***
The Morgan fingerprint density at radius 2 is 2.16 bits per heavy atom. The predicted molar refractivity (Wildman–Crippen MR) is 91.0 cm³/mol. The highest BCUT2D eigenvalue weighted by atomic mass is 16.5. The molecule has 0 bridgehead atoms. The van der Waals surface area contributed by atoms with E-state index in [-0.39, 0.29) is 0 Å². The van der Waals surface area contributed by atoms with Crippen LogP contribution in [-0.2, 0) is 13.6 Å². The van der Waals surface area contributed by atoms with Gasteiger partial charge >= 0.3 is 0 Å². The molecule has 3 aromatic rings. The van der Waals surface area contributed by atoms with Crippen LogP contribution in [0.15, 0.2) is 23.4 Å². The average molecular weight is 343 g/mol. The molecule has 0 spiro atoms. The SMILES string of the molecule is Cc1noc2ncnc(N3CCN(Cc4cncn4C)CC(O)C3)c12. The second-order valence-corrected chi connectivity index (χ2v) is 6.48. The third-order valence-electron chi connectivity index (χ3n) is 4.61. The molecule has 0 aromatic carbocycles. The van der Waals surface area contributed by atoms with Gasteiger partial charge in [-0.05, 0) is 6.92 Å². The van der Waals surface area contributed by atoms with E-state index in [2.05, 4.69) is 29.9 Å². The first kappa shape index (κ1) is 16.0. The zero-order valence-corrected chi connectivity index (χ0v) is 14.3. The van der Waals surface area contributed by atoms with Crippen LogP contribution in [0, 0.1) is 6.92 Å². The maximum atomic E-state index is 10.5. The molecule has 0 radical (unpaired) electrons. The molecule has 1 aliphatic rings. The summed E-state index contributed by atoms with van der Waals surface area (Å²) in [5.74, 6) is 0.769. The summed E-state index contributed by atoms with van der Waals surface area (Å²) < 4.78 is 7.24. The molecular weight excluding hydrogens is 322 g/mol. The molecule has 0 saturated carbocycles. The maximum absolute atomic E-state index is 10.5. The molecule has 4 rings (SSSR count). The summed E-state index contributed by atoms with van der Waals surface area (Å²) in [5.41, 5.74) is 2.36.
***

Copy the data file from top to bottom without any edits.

The Morgan fingerprint density at radius 2 is 2.16 bits per heavy atom. The predicted molar refractivity (Wildman–Crippen MR) is 91.0 cm³/mol. The highest BCUT2D eigenvalue weighted by atomic mass is 16.5. The molecule has 0 bridgehead atoms. The van der Waals surface area contributed by atoms with E-state index in [-0.39, 0.29) is 0 Å². The van der Waals surface area contributed by atoms with Crippen LogP contribution in [-0.2, 0) is 13.6 Å². The van der Waals surface area contributed by atoms with Gasteiger partial charge >= 0.3 is 0 Å². The molecule has 3 aromatic rings. The van der Waals surface area contributed by atoms with Crippen LogP contribution in [0.15, 0.2) is 23.4 Å². The average molecular weight is 343 g/mol. The molecule has 0 spiro atoms. The SMILES string of the molecule is Cc1noc2ncnc(N3CCN(Cc4cncn4C)CC(O)C3)c12. The second-order valence-corrected chi connectivity index (χ2v) is 6.48. The third-order valence-electron chi connectivity index (χ3n) is 4.61. The molecule has 0 aromatic carbocycles. The van der Waals surface area contributed by atoms with Gasteiger partial charge in [-0.05, 0) is 6.92 Å². The van der Waals surface area contributed by atoms with E-state index in [2.05, 4.69) is 29.9 Å². The first kappa shape index (κ1) is 16.0. The zero-order valence-corrected chi connectivity index (χ0v) is 14.3. The van der Waals surface area contributed by atoms with Crippen LogP contribution in [0, 0.1) is 6.92 Å². The maximum atomic E-state index is 10.5. The molecule has 0 radical (unpaired) electrons. The molecule has 1 aliphatic rings. The summed E-state index contributed by atoms with van der Waals surface area (Å²) in [5.74, 6) is 0.769. The summed E-state index contributed by atoms with van der Waals surface area (Å²) < 4.78 is 7.24. The molecular weight excluding hydrogens is 322 g/mol. The molecule has 0 saturated carbocycles. The maximum absolute atomic E-state index is 10.5. The molecule has 4 rings (SSSR count). The summed E-state index contributed by atoms with van der Waals surface area (Å²) in [5.41, 5.74) is 2.36.